Big data has been the preserve of the largest tech companies, but synthetic data may be about to level the playing field.
The advent of synthetic data is upon us with implications for a variety of industries as well as applications for government intelligence agencies.
On March 12, 2019 the venture capital arm of the CIA, In-Q-Tel (IQT), formed a strategic partnership and investment with AI.Reverie, a leading provider of computer vision algorithms leveraging its proprietary synthetic data platform.
US government agencies, along with the military, are looking to AI.Reverie because the company can produce photorealistic virtual worlds that closely mimic any true location where clients’ services are used.
Why would intelligence agencies be interested in synthetic data? Let us take a look at what synthetic data is, and then we’ll explore its use cases.
What is Synthetic Data?
Synthetic data is information which is manufactured artificially rather than data generated from real world events. It is used to model and validate production, operational and mathematical datasets and in the training of machine learning models. In layman’s terms, it’s computer generated data which mimics real world data.
This artificial dataset then aids a computer or artificial intelligence (AI) neural network in how to respond to specific criteria or situations in the absence of or as a replacement for real world data.
What are its Use Cases?
Santa Clara-based Nvidia is using synthetic data in Nvidia Constellation – its cloud-based autonomous simulation platform. David Nister, VP of Autonomous Driving Software at Nvidia explained to VentureBeat that “by removing human error from the driving equation, we can prevent the vast majority of collisions and minimize the impact of those that do occur”.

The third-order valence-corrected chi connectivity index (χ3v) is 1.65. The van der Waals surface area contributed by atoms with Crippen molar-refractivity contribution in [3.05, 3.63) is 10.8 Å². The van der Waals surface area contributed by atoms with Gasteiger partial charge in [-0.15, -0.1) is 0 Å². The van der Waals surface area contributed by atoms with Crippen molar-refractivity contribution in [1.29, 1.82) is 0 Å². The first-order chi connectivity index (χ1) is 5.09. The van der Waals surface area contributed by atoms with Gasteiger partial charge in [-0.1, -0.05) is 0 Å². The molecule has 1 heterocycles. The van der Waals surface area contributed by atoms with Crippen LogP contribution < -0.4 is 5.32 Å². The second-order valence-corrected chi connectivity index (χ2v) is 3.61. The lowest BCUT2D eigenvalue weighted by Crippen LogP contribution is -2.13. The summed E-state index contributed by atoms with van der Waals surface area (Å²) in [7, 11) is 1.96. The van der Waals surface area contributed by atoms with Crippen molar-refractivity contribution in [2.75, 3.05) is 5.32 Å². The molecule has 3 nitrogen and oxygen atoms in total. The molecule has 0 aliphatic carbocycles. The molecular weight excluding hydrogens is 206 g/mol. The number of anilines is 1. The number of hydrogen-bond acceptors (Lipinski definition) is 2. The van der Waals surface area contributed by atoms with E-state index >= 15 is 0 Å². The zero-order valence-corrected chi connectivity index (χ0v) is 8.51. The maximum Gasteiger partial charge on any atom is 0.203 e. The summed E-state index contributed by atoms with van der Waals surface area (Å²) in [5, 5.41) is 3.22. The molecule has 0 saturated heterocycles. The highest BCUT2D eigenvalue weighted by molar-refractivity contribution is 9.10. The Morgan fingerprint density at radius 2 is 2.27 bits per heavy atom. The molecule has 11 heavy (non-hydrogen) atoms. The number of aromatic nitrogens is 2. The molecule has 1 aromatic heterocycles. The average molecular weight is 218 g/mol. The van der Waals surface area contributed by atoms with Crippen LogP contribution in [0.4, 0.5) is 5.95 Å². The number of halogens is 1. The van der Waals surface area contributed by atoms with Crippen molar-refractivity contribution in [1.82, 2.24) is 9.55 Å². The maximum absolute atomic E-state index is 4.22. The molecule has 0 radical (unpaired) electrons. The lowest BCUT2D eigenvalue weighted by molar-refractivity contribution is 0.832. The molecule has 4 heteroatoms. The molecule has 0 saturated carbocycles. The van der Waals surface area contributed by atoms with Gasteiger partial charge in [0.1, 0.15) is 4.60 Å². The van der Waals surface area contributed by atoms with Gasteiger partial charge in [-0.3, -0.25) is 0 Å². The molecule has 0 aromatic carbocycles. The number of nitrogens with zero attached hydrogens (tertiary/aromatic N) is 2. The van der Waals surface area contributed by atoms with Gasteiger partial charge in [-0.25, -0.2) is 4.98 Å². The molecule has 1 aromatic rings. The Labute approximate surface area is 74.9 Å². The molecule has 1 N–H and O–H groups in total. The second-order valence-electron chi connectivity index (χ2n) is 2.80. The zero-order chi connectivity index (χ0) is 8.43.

Synthetic data is implicated in achieving this. Its software follows the core principal of collision avoidance rather than a range of preset rules. Calculations are performed on-vehicle, frame by frame. Both real world and synthetic data has been used to validate the data used within the collision avoidance system which has been based on high risk highway and urban driving scenarios.
The vast majority of car crashes are caused by human error. However, whilst issues to date with autonomous driving systems have been few and far between, they have been highly publicized. For that reason, the work that Nvidia is doing is important in reducing what is already a lower risk further still. Synthetic data is playing a significant role in that process. Additionally, it’s speeding up the modelling process.
Raman Mehta, CIO at automotive company, Visteon, suggests that not a lot of labelled data is required whilst at the same time, the learning curve of models is speeded up when using synthetic data.
Synthetic Data Market
Companies such as Facebook have made billions off the back of data. That market is likely to undergo considerable change in the years ahead with people being empowered to take ownership of their own data. However, there is also a market for synthetic data.